“Employees who are now subject to new levels of surveillance report being both ‘incredibly stressed out’ by the constant monitoring and also afraid to speak up, a recipe for not only dissatisfaction but also burnout, both of which—ironically—decrease productivity,” wrote the Harvard Business Review.

New studies show that “a staggering one in five companies has already installed monitoring software to spy on their employees while working from home” or “plan to do so” without letting them know. The Guardian wrote that its reporters “found firms requiring webcams and microphones be activated all day, with some going a step further and using bespoke spyware to follow their employees’ online activities during work hours.” They predicted, “With many companies looking to cut costs and to closer evaluate their staffing productivity, the phenomenon of employee monitoring has been accelerated by the pandemic, but it is likely to long outlast it.”

Since the technology is readily available and relatively inexpensive, it’s natural to believe that the spying will continue unabated. Bosses will freely take screenshots of employees’ screens, install stealth monitoring features, check instant messages, tap into their mobile devices, have remote controls on desktops, check the keystrokes to ensure you’re at your desk, surveillance cameras to see if you’ve left the office and for how long, review your calendar and secretly video record you during the day. 

Technology, Robots And Artificial Intelligence Will Take Away Millions Of Jobs 

The World Economic Forum (WEF) concluded in a report that “a new generation of smart machines, fueled by rapid advances in artificial intelligence (AI) and robotics, could potentially replace a large proportion of existing human jobs.”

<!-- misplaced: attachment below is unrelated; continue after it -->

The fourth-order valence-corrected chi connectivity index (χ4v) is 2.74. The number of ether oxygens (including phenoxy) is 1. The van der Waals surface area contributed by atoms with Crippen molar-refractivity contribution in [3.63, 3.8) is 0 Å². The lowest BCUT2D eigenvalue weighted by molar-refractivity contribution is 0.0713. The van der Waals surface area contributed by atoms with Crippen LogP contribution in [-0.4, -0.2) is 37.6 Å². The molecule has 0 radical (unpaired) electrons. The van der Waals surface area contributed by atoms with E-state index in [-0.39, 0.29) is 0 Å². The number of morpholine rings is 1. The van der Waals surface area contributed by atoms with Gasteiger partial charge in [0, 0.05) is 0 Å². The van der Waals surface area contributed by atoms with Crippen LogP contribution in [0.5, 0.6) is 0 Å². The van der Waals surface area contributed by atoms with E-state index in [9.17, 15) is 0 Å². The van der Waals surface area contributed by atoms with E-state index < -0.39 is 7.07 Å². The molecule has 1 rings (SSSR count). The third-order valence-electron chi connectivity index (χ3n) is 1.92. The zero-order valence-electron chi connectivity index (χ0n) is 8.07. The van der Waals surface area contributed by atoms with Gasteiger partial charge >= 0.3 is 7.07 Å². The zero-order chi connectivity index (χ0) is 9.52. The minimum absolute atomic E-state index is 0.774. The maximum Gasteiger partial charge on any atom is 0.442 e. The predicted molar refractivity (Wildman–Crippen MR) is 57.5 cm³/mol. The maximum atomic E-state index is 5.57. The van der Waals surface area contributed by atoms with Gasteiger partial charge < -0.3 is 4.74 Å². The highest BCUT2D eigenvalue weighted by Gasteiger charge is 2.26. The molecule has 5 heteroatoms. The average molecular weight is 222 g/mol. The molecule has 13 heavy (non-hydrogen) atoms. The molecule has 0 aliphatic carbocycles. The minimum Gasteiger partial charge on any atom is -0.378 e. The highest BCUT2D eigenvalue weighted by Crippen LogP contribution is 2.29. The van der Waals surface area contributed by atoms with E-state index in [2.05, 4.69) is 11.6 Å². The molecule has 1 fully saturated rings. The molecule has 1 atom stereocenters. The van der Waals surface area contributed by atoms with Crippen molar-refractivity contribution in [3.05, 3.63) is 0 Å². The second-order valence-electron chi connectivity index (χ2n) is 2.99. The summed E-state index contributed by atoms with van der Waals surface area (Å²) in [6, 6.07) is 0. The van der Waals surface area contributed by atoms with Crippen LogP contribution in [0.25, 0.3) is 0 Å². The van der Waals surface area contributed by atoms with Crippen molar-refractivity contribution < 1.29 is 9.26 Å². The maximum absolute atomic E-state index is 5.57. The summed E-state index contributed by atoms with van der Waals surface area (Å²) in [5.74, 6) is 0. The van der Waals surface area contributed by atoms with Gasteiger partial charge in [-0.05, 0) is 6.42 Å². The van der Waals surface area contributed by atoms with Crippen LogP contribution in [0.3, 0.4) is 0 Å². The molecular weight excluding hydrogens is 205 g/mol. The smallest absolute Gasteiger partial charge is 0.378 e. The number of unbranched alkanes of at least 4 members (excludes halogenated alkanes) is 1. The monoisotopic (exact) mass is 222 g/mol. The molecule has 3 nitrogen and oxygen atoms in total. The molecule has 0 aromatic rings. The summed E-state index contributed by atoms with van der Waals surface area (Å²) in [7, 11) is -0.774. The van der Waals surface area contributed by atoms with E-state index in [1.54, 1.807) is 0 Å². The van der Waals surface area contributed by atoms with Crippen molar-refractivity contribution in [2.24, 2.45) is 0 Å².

The study suggests robotics and AI will cause a serious “double-disruption,” as the pandemic has pushed companies to fast-track the deployment of new technologies to slash costs, enhance productivity and be less reliant on real-life people. Millions of people have lost their jobs due to the effects of the Covid-19 pandemic and now the machines will wipe out more jobs, according to the WEF. The organization claims automation will supplant about 85 million jobs by 2025. It’s believed that the balance will dramatically change to a 50-50 combination of humans and machines. 

In a dire prediction, WEF said, “While some new jobs would be created as in the past, the concern is there may not be enough of these to go round, particularly as the cost of smart machines falls over time and their capabilities increase.”

For those people who lack the skills, experience, education and background suited for the future needs of companies, they’ll get left behind. Older workers may throw in the towel, give up and self-select out of the labor force and retire. Others, who lack the essential tools to succeed, may find themselves perennially underemployed and must contend with long bouts of chronic unemployment. 

The Downside To The Work-From-Anywhere Trend

There’s a frightening downside to the work-from-home trend, the emergence of digital nomads and getting rid of the location-based salary system. Job seekers will be forced to contend with more competition. 

Up until now, candidates only worried about the other people in their immediate vicinity applying for the same jobs. Now, they’ll have to compete with the volume of applicants applying from all over the U.S. and possibly other countries.

Facebook’s Mark Zuckerberg and Twitter’s Jack Dorsey have both said that they’ll seek out talent anywhere. This tactic is good for their respective companies, as they could recruit for the best people across the country and around the world. 

While it opens up the ability for job hunters to apply to companies no matter where they’re based, they’ll have to compete with hundreds—if not thousands—of other job seekers. 

There are fast-growing trends that will shape the future of jobs. The Wall Street Journal predicts—based upon its research and an in-depth report by the U.S. Department of Labor—as the American population gets older and technology continues to dominate, there will be a plethora of new, exciting and high-paying opportunities in these sectors.